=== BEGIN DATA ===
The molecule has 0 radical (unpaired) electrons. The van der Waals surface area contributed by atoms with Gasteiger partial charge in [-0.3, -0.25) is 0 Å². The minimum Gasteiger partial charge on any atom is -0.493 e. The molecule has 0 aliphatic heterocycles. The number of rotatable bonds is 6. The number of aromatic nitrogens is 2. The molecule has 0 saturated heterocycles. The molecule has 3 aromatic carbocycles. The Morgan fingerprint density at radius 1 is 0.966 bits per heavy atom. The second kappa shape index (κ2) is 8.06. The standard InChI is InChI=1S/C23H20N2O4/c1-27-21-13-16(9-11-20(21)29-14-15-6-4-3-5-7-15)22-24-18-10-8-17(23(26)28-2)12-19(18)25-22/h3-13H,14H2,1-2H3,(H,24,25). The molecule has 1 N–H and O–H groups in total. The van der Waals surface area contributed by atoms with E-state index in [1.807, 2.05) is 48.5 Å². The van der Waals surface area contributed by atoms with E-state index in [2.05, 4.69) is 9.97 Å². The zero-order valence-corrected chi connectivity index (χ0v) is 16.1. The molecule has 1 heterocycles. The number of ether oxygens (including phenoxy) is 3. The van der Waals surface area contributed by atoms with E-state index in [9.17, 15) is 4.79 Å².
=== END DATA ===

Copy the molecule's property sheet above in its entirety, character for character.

The molecule has 0 radical (unpaired) electrons. The van der Waals surface area contributed by atoms with Gasteiger partial charge in [-0.3, -0.25) is 0 Å². The minimum Gasteiger partial charge on any atom is -0.493 e. The molecule has 0 aliphatic heterocycles. The number of rotatable bonds is 6. The number of aromatic nitrogens is 2. The molecule has 0 saturated heterocycles. The molecule has 3 aromatic carbocycles. The Morgan fingerprint density at radius 1 is 0.966 bits per heavy atom. The second kappa shape index (κ2) is 8.06. The standard InChI is InChI=1S/C23H20N2O4/c1-27-21-13-16(9-11-20(21)29-14-15-6-4-3-5-7-15)22-24-18-10-8-17(23(26)28-2)12-19(18)25-22/h3-13H,14H2,1-2H3,(H,24,25). The molecule has 1 N–H and O–H groups in total. The van der Waals surface area contributed by atoms with E-state index in [1.807, 2.05) is 48.5 Å². The van der Waals surface area contributed by atoms with E-state index in [2.05, 4.69) is 9.97 Å². The zero-order valence-corrected chi connectivity index (χ0v) is 16.1. The molecule has 1 heterocycles. The number of ether oxygens (including phenoxy) is 3. The van der Waals surface area contributed by atoms with E-state index in [9.17, 15) is 4.79 Å².